I've read more than once that the closest eye to the camera should be focused on a portrait of a person or of a group of people.
Here is an example (faces are blured for discretion, pay attention to the unblurred eyes). Although all faces should be in focus, some of them are a little shapier than other ones.
But why not focus on the person who is not the closest one to the lens neither the farest one, so on average, all faces in the picture will be more focused than the first approach?
The least sharp face on the second approach will be sharpier than the least sharp face on the first approach, right?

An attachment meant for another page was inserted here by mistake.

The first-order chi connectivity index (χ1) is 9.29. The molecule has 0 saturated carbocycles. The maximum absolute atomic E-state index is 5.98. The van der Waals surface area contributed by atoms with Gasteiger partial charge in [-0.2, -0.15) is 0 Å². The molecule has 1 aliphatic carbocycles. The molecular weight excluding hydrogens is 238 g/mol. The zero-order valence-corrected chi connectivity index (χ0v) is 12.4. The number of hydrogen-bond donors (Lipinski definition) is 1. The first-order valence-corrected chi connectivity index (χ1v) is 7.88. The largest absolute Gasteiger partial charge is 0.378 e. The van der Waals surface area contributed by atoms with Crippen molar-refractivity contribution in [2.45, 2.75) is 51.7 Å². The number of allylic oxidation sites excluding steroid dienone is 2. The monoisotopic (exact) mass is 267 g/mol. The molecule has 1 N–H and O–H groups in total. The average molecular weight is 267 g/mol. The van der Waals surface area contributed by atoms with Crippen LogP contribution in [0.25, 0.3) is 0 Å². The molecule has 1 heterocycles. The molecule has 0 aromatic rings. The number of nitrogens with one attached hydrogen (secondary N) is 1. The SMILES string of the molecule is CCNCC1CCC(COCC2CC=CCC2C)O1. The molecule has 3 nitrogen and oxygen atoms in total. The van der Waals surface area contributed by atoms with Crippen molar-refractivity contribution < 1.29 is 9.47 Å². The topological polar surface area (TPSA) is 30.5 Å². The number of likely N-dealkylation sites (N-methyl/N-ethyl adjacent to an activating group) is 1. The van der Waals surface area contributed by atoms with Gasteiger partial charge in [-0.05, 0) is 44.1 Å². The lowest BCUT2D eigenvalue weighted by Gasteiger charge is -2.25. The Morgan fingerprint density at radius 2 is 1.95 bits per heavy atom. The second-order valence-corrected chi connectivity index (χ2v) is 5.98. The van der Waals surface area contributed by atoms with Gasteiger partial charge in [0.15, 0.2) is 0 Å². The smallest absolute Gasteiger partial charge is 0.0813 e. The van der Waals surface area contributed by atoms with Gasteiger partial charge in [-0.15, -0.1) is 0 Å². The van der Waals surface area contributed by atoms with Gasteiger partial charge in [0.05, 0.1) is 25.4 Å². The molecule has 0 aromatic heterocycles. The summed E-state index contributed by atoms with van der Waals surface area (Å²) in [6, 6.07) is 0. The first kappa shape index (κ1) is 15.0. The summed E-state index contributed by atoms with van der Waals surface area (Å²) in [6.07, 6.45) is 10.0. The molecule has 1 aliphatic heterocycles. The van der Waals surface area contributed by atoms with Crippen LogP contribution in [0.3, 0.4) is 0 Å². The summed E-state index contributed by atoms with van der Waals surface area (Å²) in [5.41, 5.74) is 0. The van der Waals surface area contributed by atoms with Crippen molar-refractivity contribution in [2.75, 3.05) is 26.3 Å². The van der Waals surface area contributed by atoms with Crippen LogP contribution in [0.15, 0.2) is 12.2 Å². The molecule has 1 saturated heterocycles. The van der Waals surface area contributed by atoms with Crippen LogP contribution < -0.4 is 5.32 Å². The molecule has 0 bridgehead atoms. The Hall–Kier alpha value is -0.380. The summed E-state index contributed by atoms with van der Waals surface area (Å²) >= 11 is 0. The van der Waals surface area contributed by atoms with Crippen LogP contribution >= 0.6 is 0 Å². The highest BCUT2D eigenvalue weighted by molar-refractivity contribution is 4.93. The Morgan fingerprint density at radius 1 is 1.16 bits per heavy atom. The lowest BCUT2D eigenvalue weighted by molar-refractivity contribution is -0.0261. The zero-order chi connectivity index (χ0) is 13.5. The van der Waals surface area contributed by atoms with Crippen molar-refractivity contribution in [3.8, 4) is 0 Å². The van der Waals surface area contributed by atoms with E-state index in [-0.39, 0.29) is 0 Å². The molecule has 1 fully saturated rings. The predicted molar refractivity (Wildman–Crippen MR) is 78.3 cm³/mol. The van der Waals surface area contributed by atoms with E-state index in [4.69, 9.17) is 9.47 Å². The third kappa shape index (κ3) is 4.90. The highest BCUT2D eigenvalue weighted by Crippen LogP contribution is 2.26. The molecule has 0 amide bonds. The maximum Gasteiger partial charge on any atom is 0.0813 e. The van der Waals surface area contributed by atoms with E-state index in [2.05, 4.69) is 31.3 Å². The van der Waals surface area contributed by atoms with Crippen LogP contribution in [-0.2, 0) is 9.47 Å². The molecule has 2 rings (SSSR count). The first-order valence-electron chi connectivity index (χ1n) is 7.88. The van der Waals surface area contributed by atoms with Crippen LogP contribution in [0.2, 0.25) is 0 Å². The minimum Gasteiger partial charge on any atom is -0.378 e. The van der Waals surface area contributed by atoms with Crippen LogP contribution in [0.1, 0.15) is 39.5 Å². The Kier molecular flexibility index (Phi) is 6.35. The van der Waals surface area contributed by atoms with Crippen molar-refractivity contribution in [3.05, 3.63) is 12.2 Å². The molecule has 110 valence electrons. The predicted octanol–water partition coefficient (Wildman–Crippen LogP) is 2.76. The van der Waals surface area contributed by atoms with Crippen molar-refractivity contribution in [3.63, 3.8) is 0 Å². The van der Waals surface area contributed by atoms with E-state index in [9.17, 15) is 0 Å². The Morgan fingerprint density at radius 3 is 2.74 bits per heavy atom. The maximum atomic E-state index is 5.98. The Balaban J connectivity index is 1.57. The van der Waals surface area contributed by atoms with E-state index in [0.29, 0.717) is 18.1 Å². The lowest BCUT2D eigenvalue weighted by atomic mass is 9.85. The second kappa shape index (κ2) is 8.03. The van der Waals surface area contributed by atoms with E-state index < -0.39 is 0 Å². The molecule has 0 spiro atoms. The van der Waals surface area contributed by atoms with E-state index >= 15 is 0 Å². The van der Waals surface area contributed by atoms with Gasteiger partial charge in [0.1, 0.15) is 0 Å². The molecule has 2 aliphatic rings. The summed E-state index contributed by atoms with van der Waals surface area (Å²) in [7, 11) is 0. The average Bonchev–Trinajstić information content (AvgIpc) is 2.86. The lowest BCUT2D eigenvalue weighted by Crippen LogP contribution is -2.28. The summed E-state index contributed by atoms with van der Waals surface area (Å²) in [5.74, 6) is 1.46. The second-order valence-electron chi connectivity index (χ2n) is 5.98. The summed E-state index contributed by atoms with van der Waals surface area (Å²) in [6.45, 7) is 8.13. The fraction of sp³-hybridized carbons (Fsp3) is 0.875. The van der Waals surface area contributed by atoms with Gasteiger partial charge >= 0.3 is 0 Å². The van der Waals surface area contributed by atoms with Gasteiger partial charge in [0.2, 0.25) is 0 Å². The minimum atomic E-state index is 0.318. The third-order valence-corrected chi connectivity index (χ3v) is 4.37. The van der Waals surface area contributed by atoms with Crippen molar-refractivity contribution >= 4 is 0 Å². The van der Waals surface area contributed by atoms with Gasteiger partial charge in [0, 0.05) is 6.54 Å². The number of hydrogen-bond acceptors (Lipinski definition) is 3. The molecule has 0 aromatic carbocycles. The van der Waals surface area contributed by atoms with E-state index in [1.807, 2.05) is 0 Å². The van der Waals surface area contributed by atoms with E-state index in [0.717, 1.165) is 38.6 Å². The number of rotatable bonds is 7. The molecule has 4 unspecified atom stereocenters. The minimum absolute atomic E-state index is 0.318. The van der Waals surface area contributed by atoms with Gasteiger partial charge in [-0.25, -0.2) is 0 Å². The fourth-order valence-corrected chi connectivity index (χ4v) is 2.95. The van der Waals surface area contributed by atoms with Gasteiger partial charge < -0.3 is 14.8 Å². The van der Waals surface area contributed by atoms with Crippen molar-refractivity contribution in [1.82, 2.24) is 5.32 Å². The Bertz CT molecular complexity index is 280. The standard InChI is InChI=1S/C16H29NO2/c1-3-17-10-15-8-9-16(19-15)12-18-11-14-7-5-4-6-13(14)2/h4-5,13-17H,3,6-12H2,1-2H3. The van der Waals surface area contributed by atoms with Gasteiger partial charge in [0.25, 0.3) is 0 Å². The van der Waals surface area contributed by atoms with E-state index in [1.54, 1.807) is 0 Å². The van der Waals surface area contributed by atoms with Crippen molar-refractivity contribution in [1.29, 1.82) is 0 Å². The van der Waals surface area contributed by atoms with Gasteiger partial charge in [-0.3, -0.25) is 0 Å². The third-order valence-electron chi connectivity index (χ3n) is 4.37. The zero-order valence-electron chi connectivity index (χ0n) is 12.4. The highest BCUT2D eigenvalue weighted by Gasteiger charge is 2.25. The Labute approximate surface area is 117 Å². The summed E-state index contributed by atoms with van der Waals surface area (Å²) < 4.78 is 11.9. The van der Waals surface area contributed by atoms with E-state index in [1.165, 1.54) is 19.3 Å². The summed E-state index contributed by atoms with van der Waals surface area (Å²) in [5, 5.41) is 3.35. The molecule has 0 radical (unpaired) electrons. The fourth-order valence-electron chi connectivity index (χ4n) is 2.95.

In the example picture, it would mean changing the focus from the right eye of the closest guy to the lens to, maybe, the guy in blue.
Even if sharpness is not evenly distributed (there's more depth of field behind the focus than in front of it), as it is said in this related question, even though it seems reasonable to focus maybe on the second face closest to the lens.